As stated before, numpy arrays require a consistent length of rows and columns. In the above example we initialised a 1D array of 8 elements, so the only possible shapes (after reshaping) are 8x1, 4x2, 2x4, 1x8 for 2D and 8x1x1, 4x2x1, 2x2x2, and so on for 3D.

## Indexing and slicing#

NumPy arrays allow for some advanced indexing options, such as **negative indexing** and **boolean indexing**.

```
A = np.arange(16).reshape((4, 4))
print(A)
print('A[-1, 2] = ', A[-1, 2]) # last row, third column
print('A < 6 :', A[A < 6])
print('A > 5 and A < 10 :', A[np.logical_and(A > 5, A < 10)])
```

```
[[ 0 1 2 3]
[ 4 5 6 7]
[ 8 9 10 11]
[12 13 14 15]]
A[-1, 2] = 14
A < 6 : [0 1 2 3 4 5]
A > 5 and A < 10 : [6 7 8 9]
```

If we are interested in finding the index of values equal to or less/greater than something, we could use **np.argwhere()**.

```
print('A == 0: \n', np.argwhere(A == 0))
print('A > 13: \n', np.argwhere(A > 13))
```

```
A == 0:
[[0 0]]
A > 13:
[[3 2]
[3 3]]
```

Slicing arrays follows the usual format of A[start:stop:step], where we can specify the starting and stopping index and step size for each dimension, separated by a comma. If a starting index is not specified it is set to 0 by default. If the stop index is not specified, it is the last index (-1) by default. Default step size is 1. Analogue to negative indexing, we can also define slicing with negative start, stop and step sizes, which will then go from the end of the array.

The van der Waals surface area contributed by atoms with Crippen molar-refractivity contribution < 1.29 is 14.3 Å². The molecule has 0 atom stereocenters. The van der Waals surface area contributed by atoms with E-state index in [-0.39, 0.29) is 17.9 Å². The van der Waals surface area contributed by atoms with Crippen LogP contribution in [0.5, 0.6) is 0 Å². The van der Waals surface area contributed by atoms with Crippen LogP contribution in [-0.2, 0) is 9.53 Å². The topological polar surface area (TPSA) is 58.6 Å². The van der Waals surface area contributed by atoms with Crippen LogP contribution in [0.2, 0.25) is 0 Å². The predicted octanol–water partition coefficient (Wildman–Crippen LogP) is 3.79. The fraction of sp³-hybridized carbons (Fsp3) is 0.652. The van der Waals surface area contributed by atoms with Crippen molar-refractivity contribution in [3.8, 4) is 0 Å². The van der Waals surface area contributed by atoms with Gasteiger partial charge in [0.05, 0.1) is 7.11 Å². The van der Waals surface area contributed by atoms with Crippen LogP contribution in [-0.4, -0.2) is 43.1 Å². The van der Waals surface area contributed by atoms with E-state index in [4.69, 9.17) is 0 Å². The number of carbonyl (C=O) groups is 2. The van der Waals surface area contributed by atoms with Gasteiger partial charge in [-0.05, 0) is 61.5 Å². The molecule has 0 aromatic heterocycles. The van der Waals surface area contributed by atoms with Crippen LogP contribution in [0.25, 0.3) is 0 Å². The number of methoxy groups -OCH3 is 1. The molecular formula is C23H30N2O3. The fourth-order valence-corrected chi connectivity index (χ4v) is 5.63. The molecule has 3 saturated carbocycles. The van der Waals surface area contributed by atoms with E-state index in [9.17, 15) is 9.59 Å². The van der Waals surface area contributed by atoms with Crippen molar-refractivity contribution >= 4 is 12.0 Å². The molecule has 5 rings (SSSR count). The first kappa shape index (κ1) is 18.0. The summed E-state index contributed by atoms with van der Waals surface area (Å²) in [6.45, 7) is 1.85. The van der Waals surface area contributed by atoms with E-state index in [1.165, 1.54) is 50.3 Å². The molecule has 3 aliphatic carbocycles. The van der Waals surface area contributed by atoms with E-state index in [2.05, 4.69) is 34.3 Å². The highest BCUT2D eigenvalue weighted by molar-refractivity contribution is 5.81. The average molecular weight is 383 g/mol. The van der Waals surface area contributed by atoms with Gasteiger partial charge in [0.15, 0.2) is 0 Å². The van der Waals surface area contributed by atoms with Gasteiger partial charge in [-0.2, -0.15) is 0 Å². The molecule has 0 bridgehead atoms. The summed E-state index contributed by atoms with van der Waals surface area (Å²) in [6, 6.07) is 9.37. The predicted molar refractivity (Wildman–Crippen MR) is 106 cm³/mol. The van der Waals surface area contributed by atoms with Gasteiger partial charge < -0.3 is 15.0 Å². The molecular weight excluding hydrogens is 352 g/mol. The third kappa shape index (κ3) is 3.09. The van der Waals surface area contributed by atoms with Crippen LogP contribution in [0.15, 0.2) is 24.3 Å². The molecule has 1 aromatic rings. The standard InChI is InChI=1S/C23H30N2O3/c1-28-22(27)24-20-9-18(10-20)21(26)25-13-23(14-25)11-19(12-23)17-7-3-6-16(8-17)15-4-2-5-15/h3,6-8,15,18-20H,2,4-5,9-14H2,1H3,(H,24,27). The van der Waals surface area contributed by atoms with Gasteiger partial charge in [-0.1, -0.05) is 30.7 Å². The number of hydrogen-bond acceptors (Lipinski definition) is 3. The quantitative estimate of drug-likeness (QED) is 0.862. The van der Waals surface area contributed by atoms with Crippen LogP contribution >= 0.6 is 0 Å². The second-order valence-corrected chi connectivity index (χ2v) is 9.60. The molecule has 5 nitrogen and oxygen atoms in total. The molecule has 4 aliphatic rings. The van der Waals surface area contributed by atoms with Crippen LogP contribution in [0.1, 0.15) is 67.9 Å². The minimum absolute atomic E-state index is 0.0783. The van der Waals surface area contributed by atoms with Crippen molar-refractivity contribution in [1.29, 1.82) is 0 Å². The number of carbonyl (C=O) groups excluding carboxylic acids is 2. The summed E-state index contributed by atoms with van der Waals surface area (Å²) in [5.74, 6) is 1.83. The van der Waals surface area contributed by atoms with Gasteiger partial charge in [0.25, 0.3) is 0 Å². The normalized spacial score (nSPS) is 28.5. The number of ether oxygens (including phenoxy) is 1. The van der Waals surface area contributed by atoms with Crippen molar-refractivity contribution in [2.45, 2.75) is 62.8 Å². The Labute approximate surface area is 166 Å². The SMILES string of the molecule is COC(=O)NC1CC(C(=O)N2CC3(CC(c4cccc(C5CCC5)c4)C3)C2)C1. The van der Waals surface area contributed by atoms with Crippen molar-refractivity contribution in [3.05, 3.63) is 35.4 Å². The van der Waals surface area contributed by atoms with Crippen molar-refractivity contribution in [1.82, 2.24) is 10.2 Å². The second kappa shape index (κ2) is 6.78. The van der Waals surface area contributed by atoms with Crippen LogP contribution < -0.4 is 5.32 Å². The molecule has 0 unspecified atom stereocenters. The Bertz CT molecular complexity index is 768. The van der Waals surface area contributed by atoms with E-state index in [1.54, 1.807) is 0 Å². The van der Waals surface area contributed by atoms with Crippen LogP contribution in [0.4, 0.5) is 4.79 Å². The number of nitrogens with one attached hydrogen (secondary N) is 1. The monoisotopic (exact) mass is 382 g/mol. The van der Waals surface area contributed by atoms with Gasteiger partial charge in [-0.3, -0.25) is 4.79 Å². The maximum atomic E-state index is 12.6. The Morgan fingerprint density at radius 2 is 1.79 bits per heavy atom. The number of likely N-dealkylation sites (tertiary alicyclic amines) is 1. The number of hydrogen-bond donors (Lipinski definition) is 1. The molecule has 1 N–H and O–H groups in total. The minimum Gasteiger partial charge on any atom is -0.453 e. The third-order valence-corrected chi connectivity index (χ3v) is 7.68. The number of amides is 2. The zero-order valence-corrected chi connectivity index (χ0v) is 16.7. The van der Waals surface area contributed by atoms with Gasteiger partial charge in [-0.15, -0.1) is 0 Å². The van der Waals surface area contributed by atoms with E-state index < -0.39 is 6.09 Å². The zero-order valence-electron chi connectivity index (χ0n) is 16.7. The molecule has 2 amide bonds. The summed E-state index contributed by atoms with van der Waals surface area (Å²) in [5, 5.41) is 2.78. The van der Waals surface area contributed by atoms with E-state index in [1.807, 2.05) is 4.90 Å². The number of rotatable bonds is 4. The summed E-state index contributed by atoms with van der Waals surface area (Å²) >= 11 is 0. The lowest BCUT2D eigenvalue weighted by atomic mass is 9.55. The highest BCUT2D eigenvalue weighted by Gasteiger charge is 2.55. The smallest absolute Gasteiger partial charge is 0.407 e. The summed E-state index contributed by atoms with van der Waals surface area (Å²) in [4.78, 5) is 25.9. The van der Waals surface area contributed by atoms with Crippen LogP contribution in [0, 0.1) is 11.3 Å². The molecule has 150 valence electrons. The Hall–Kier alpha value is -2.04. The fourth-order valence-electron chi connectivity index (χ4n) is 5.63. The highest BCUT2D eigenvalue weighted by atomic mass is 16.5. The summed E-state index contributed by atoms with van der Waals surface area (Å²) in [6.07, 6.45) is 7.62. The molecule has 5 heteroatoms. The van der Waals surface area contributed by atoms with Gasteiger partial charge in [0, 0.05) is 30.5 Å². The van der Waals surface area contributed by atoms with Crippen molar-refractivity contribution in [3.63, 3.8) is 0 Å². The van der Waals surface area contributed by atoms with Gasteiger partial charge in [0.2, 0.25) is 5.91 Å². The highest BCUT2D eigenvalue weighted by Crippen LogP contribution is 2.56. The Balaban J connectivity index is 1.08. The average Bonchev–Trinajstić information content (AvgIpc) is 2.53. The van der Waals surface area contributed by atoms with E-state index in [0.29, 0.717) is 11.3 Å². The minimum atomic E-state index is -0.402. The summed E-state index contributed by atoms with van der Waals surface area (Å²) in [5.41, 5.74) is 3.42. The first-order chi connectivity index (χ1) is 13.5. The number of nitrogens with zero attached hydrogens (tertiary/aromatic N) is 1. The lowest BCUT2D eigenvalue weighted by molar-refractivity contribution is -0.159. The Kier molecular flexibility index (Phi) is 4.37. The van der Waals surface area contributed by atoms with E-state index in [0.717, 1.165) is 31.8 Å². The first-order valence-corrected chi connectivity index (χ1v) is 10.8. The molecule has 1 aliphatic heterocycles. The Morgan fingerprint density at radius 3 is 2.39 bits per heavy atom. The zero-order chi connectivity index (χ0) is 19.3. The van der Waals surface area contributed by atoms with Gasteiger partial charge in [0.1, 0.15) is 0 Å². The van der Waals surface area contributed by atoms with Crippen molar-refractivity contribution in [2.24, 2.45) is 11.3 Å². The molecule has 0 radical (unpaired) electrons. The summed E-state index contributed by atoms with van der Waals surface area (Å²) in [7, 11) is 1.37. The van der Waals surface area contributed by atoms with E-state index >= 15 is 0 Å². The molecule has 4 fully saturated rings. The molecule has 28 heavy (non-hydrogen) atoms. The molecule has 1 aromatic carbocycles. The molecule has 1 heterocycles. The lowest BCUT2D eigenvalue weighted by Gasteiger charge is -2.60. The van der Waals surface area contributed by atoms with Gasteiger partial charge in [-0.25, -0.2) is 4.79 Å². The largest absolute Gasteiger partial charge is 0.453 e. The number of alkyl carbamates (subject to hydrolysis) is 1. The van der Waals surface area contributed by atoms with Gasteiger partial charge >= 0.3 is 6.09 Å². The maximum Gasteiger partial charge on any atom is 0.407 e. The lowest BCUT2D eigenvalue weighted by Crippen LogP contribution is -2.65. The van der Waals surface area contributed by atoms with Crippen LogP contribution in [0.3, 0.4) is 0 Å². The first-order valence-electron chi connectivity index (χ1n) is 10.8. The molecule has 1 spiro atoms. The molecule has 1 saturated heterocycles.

```
a = np.linspace(10, 100, 10)
print('a =', a)
print('a[3:10] =', a[3:10]) # default step=1
print('a[:6:2] =', a[:6:2]) # up to 6th element, every 2nd element
print('a[::-1] =', a[::-1]) # all elements, but backwards
# start from the last element, go backwards up to 5th from last
print('a[-1:-5:-1] =', a[-1:-5:-1])
A = np.arange(16).reshape((4, 4))
print('\n A = \n', A)
print('A[:, 3] = ', A[:, 3]) # all row elements, only 3rd column
# take all rows, reverse columns
print('\nA[:, ::-1] = \n', A[:,::-1])
```

```
a = [ 10. 20. 30. 40. 50. 60. 70. 80. 90. 100.]
a[3:10] = [ 40. 50. 60. 70. 80. 90. 100.]
a[:6:2] = [10. 30. 50.]
a[::-1] = [100. 90. 80. 70. 60. 50. 40. 30. 20. 10.]
a[-1:-5:-1] = [100. 90. 80. 70.]
A =
[[ 0 1 2 3]
[ 4 5 6 7]
[ 8 9 10 11]
[12 13 14 15]]
A[:, 3] = [ 3 7 11 15]
A[:, ::-1] =
[[ 3 2 1 0]
[ 7 6 5 4]
[11 10 9 8]
[15 14 13 12]]
```